Food preparation: The relative commoditisation of food comprised the central focus, notably expansion of ready-prepared meals as indicative of the changing boundary between household and market labour. Fieldwork in the UK included store and factory visits, focus groups, in-depth household interviews, complemented by analysis of quantitative datasets. In France interviews with experts and a quantitative survey were facilitated by collaboration with the Alimentation et Sciences Sociales team at INRA. A Taiwan-based researcher conducted expert, industry and consumer interviews. Considerable national variation was found, with Taiwan at one extreme and France at the other. In Taiwan, eating-out and buying prepared food has become the norm. France has experienced far less change since 1970 (including time spent on domestic cooking) and institutional buttresses to traditional modes of food preparation cuisine are reinforced by the prominence of ‘terroir’. Nation and cuisine emerge as significant dimensions of analysis in both these cases. The UK consumer is confronted by a plethora of ready-meals for eating at home, which has further diversified since the recession, thus challenging a presumed return to cooking from scratch. The major supermarkets play a leading role in the diffusion of such food. While CW is expanding in many fields, food preparation is an exception, and so poses important empirical and analytical questions.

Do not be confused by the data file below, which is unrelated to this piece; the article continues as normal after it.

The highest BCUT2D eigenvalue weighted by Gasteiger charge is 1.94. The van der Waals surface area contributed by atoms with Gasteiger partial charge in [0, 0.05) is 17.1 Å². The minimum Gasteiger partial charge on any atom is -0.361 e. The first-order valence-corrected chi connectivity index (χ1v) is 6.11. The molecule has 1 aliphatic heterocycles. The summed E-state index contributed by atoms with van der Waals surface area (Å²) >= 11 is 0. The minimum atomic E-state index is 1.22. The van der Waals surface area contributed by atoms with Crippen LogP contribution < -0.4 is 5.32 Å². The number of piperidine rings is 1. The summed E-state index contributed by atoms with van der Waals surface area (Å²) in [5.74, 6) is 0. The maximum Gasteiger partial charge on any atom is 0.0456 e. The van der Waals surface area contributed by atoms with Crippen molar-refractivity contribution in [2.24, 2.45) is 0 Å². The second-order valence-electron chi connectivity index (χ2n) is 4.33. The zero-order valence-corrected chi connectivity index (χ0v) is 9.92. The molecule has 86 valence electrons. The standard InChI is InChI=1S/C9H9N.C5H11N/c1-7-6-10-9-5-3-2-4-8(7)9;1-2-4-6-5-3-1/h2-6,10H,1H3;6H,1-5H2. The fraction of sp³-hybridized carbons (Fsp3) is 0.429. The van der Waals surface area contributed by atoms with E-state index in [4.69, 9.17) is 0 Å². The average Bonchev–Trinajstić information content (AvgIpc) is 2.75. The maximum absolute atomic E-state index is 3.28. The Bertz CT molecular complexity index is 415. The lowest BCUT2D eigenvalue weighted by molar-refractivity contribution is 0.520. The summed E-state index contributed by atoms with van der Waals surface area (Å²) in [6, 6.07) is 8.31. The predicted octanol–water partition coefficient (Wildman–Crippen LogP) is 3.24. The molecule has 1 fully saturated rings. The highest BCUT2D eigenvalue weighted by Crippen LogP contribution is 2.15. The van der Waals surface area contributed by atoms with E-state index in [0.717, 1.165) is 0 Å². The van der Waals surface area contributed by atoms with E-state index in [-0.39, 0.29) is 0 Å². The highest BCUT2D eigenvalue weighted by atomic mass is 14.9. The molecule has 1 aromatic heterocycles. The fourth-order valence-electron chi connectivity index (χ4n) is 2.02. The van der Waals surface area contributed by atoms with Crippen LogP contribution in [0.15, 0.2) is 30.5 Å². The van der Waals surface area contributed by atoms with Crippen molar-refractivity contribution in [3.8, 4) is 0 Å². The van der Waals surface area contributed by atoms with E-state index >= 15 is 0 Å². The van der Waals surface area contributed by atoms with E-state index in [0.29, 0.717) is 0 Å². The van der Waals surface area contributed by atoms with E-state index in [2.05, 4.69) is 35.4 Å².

Recycling of Household Waste: Contrasting municipal case studies were selected in Sweden and the UK to explore the interface between the local state and consumers. A complex but distinct division of labour exists in both countries with varied collection and reprocessing systems, producer responsibility for packaging in Sweden, and differing responsibilities of the private and public sectors. In Sweden, the producer and municipal systems operate on a not-for-profit basis; the sale of recyclable materials on the market funds the collection and infrastructure services, impacting on how consumers are required to recycle. Swedish consumers must sort and transport their waste to recycling centres. In the UK, the municipality is responsible for waste collection, treatment and education. Consumers’ recyclable waste is collected from their home which they must sort as their municipality (or its private contractor) demands. Although consumers’ work is crucial to the market economy of material re-use, they are not remunerated, but are rather motivated through a complex set of moral norms. In Sweden, environmental citizenship remains the key discourse, while in the UK cuts to public spending have introduced a new message: people should recycle to save money for themselves or their municipal funds. These distinctive ‘moral economies’ highlight the interaction of moral norms with political economy. A contrasting case from Brazil was added to complement the European examples.